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Publication Date: Friday, September 05, 2003

Despite owners' protests, house still deemed historic Despite owners' protests, house still deemed historic (September 05, 2003)

Council refuses to take house of preservation list

By Candice Shih

On Monday, there were 94 buildings on the city's list of historic resources. Despite the efforts of one Mountain View family, there were still 94 by the end of Tuesday night.

The first property owners to request removal of a property from the city's Register of Historical Resources, the Spencer family believes its home at 696 California St. is not historic, and is even in disrepair.

They professed no plans to demolish, modify or sell the home, but wanted the option to do so. Inclusion of the house on the list was "punitive" and decreased its sale value, said Paulette Spencer, the head of the trust that owns the property.

But, citing the current process in place to review the city's historic preservation policy, the council voted 6-1 to deny its removal on Tuesday.

"All I'm asking is that we bottle this decision," said Council member Rosemary Stasek, expecting to consider the house in context with other historical resources at a later date.

Vice Mayor Matt Pear expressed concern over the property owners' rights and was the sole voice of dissent.

Spencer was disappointed by the decision, but perhaps accomplished one of her goals. "We didn't want people to continue to think we agreed that it's historic because we were silent," she said.

Given the council's decision, she added that she would have no choice but to participate in future discussions of the city's historic preservation policy.

In 2002, 94 properties were selected for the Register. An interim ordinance, which expires in April 2004, protects the historical aspects of the properties.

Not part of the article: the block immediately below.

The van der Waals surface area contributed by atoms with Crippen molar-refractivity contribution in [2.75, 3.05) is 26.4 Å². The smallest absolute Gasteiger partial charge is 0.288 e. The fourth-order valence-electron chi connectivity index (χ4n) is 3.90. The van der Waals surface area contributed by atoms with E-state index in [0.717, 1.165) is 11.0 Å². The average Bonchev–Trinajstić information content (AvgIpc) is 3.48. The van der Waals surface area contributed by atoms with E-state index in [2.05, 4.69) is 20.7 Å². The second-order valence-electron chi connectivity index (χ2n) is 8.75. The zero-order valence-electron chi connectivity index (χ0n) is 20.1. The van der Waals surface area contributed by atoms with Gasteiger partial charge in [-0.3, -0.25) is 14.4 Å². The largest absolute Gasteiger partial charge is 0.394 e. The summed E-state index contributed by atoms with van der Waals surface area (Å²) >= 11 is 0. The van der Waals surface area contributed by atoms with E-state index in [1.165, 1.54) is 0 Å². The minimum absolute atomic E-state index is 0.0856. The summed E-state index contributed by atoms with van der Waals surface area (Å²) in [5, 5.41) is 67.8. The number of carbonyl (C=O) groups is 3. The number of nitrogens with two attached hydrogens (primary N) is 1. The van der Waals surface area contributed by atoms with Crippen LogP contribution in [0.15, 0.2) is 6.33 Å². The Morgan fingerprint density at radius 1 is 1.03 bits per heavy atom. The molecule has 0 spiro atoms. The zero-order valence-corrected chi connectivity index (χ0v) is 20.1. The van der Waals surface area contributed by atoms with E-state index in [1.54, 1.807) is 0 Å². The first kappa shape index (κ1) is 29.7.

Property owners wishing to make significant changes to them or otherwise compromise their historical attributes must seek council approval.

The Spencers were the first homeowners to request removal of their property from the Register, although another family's plans to demolish their historic home on Palo Alto Avenue was thwarted by the ordinance earlier.

Known as the McDonald house for its first inhabitants, the Spencers' home was built in 1906 in the Queen Anne/Craftsman style.

When Richard and Emaline Atwood McDonald died, their nephew Austin Spencer became a part owner of the property. His daughters Paulette and Suzette grew up in the home, but it has been a rental property for about 20 years.

Another property may find itself in the same situation in two weeks. Like the Spencers, Kent Taylor has applied to have his property removed from the Register.

He argued that his duplex at 439-441 Palo Alto not historic since it has been modified greatly from the original property. Zoning administrator Whitney McNair agreed and said she would recommend that the council remove the property from the list.

The council will hold a public hearing on the removal of Taylor's duplex during its Sept. 16 meeting.

E-mail Candice Shih at


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